FIG. 2, is a more detailed functional block diagram of the interface according to the present invention;

FIG. 3, is a still more detailed functional block diagram of the interface according to the present invention and, in particular, shows the Bus Receive Label Signals and the Bus Transmit Label Signals of FIG. 2 in more detail;

FIGS. 4A(a)-4A(f) is a timing diagram of the interface receive sequence according to the present invention, where FIGS. 4A(a)-4A(f) are on a common time line;

FIGS. 4B(a)-4B(e) is a timing diagram of the interface transmit sequence according to the present invention, where 4B(a)-4B(e) are on a common time line;

FIGS. 5A and 5B, is a top level flow chart illustration of the interface receive sequence according to the present invention; and

FIG. 6, is a top level flow chart illustration of the interface transmit sequence according to the present invention.

BEST MODE FOR CARRYING OUT THE INVENTION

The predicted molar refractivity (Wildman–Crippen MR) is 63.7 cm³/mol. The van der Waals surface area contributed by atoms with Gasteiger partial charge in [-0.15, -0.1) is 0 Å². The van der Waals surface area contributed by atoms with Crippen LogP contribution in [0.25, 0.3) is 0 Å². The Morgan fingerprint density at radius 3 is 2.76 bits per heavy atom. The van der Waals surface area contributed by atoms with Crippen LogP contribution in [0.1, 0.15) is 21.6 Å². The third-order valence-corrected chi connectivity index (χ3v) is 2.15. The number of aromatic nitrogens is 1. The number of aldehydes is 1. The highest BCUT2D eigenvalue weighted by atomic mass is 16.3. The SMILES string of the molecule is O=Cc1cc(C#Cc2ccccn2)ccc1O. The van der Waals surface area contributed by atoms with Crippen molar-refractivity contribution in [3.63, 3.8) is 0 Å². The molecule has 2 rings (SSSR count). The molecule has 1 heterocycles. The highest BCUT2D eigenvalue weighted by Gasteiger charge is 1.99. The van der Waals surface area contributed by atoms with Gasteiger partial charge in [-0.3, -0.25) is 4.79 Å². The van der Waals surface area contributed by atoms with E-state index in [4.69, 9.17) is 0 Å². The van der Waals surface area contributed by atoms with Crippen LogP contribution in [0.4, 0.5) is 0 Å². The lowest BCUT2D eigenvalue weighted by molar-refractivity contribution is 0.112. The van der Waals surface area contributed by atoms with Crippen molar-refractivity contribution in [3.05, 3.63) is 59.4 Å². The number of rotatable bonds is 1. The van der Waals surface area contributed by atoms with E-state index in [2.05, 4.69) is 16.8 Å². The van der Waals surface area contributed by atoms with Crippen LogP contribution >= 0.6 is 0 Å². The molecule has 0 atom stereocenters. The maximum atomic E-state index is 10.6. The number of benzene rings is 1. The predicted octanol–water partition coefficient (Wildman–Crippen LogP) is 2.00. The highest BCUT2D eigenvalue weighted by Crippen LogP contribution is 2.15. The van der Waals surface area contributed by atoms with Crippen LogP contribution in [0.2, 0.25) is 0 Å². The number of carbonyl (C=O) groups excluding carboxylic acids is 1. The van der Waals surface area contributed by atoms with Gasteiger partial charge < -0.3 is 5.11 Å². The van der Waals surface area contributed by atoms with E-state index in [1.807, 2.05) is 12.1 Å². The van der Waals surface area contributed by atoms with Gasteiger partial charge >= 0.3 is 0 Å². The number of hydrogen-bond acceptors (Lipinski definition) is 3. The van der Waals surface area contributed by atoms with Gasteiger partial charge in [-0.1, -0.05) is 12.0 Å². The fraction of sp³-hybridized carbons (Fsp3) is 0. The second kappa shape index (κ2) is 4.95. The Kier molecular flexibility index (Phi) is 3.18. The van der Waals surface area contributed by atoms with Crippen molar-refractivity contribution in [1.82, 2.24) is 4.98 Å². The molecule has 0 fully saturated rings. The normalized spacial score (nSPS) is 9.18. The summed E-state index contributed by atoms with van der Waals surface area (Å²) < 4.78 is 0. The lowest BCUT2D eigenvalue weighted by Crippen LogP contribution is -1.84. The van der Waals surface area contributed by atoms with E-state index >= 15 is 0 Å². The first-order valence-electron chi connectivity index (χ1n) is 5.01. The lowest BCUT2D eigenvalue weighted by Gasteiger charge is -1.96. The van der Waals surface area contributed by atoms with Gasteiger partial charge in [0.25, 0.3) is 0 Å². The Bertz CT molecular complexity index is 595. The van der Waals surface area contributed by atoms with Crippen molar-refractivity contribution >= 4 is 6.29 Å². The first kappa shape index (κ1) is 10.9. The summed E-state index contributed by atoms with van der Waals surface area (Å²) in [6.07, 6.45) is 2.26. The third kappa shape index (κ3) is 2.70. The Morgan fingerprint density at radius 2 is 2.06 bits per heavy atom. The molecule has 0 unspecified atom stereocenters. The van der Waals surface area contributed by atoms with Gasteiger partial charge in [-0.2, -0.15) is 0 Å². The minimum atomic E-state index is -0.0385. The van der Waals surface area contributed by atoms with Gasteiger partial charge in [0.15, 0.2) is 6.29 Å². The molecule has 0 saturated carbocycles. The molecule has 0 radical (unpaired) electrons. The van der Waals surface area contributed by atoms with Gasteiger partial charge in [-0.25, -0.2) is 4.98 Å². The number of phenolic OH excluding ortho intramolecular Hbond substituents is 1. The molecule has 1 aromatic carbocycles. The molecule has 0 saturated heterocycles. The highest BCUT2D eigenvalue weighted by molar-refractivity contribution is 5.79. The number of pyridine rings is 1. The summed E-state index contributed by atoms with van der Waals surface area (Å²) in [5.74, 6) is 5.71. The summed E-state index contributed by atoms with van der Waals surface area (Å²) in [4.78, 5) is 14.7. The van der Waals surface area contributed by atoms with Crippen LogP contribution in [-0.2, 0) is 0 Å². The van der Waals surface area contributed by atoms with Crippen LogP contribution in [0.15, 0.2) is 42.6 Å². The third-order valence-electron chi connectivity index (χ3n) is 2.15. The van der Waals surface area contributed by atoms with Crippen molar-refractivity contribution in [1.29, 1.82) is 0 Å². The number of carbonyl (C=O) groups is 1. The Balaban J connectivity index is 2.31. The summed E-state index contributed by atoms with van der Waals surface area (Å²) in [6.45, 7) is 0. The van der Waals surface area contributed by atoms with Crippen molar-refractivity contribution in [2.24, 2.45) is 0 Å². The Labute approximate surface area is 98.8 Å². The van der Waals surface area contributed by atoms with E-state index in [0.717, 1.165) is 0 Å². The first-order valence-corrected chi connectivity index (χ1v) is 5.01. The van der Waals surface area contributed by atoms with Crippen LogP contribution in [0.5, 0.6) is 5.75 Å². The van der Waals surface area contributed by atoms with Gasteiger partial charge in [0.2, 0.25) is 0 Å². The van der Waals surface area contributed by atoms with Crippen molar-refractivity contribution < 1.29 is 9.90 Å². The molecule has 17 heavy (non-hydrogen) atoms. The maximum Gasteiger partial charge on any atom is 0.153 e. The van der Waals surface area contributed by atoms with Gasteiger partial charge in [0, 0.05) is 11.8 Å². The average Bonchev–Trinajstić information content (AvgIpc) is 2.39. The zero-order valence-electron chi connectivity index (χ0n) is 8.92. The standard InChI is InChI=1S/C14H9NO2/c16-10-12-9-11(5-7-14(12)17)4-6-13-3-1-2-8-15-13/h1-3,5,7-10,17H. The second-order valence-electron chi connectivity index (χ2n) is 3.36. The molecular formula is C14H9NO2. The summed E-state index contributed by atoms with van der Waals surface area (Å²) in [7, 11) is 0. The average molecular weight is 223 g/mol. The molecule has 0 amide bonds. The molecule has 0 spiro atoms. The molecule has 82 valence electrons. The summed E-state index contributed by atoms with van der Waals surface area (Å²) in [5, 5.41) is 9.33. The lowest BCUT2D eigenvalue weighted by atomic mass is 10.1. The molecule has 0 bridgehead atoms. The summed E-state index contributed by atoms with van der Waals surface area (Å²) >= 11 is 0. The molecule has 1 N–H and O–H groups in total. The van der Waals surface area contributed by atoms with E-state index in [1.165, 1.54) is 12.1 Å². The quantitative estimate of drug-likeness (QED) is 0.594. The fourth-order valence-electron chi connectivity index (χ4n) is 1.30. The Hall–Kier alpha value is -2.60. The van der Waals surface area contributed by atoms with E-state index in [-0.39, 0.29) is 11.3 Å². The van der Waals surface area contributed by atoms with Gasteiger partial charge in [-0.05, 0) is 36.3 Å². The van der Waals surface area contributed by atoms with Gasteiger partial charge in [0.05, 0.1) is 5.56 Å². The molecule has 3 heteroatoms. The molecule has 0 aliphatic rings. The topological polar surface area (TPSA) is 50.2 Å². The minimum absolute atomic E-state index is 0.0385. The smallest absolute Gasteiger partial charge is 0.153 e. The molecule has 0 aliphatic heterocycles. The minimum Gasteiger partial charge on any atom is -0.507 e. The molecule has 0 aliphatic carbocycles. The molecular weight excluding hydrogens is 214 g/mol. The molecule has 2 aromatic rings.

Referring to the drawings wherein like numerals indicate like elements throughout the several figures, an interface embodying the principles of the present invention is generally indicated at 10 in FIG. 1. As previously discussed, the interface according to the present invention generally facilitates the transmission of message strings between a host means 12, which typically includes a signal processor, and any number of devices (not shown) attached to a bus means 14. The interface stores and manages message strings to accommodate differences in processing capabilities between the host means 12 and any number of devices attached to the bus means 14. As shown, the interface generally includes label generation means 16 and memory means 18. Although throughout the various figures the interface is illustrated as being comprised of several separate blocks, it should be understood that these blocks may be implemented together with varying degrees of hardware and software.